The Lite-On drive here is what I used to get past the sync error. It happily chews through the magic marker, but gets really confused by straight lines cut in the data surface. You can see how what should be three distinct peaks on the right get merged into one giant error blob.

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Errors total        Num : 206645159
Errors (Loudness)   Num : 965075 - Avg :  -21.7 dB(A)   -  Max :   -5.5 dB(A)
Error Muting        Num : 154153 - Avg :   99.1 Samples -  Max :   3584 Samples
Skips               Num :    103 - Avg :  417.3 Samples -  Max :   2939 Samples

Total Test Result       :   45.3 points (of 100.0 maximum)

The Pioneer drive scored the highest on the DAE test. To my eye the chart doesn’t look like anything special, but the analysis tool judged it the best error-correction firmware in my little fleet.

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Errors total        Num : 2331952
Errors (Loudness)   Num : 147286 - Avg :  -77.2 dB(A)   -  Max :  -13.2 dB(A)
Error Muting        Num :   8468 - Avg :    1.5 Samples -  Max :    273 Samples
Skips               Num :     50 - Avg :    6.5 Samples -  Max :     30 Samples

Total Test Result       :   62.7 points (of 100.0 maximum)

“At some point numbers do count”

Corrected and uncorrectable errors per rip count (Pioneer)

How can I use the Pioneer’s good innate error handing when EAC’s “secure mode” works by bypassing a drive’s error logic? That’s easy, switch EAC to “burst mode” and let it write the bits to disk just as the firmware reported them. How can we turn that heap of unchecked wavs into a file of “secure mode” quality? The same error analysis tooling built for the Lite-On rips!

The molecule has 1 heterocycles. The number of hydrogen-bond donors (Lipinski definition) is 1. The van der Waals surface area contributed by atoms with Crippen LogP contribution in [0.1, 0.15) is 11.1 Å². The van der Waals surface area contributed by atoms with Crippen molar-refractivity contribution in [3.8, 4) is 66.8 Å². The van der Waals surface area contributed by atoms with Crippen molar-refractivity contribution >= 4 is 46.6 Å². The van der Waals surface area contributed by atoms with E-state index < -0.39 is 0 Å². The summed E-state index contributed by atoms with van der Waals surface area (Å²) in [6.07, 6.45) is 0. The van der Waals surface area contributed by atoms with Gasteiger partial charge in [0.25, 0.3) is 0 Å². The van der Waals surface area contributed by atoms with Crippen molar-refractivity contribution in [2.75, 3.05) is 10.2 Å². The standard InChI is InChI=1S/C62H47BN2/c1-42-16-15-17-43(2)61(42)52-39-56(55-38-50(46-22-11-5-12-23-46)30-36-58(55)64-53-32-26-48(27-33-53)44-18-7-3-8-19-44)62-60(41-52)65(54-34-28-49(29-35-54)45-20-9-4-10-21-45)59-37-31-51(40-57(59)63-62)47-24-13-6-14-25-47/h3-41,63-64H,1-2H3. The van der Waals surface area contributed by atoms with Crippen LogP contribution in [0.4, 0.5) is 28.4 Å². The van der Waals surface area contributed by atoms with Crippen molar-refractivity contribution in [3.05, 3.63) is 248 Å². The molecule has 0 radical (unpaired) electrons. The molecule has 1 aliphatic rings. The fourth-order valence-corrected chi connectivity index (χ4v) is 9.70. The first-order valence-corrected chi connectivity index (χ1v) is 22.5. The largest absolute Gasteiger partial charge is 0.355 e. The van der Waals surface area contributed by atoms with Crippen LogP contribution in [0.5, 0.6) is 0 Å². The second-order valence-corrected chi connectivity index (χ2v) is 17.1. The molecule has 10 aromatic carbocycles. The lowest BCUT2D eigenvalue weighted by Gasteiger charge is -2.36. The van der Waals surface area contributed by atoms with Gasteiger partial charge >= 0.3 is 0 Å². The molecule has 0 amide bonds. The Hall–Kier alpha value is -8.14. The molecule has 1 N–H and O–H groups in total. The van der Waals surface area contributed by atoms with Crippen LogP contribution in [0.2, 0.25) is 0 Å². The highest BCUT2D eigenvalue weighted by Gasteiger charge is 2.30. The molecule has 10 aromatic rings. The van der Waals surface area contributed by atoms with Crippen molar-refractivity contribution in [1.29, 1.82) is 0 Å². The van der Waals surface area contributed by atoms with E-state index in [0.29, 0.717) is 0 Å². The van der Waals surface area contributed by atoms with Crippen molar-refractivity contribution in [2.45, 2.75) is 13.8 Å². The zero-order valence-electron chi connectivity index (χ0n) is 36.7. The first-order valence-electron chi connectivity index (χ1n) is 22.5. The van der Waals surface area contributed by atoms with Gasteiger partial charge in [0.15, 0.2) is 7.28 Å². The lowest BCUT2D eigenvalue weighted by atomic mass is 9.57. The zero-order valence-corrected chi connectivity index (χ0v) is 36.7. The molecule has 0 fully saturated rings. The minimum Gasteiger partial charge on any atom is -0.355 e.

A few EAC config tweaks and another hundred rips later, we get this beautiful chart. A few things to note:

0xA595BC09

Using the nearly-perfect correction data from the Pioneer, I generated a “best guess” file and started comparing it to the Pioneer rips. As expected there were some bad outliers, which I fixed by ripping ten more times:

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$ for RIP_ID in $(seq -w 1 100); do echo -n "rip$RIP_ID: "; cmp -l analysis-out.wav rips-cd1-pioneer/rip${RIP_ID}/*.wav | wc -l ; done | sort -rgk2 | head -n 10
rip054: 2865
rip099: 974
rip007: 533
rip037: 452
rip042: 438
rip035: 404
rip006: 392
rip059: 381
rip043: 327
rip014: 323

I also found something really interesting, a handful of rips had come out with exactly the same audio content! Remember that this is what the EAC “secure mode” is designed to test for as a success criteria. That shncat -q -e | rhash --print="%C" snippet is used to calculate the CRC32 checksum of the raw audio data, and it’s what EAC uses.

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$ for wav in rips-cd1-pioneer/*/*.wav; do shncat "$wav" -q -e | rhash --printf="%C $wav\n" - ; done  | sort -k1
[...]
9DD05FFF rips-cd1-pioneer/rip059/rip.wav
9F8D1B53 rips-cd1-pioneer/rip072/rip.wav
A2EA0283 rips-cd1-pioneer/rip082/rip.wav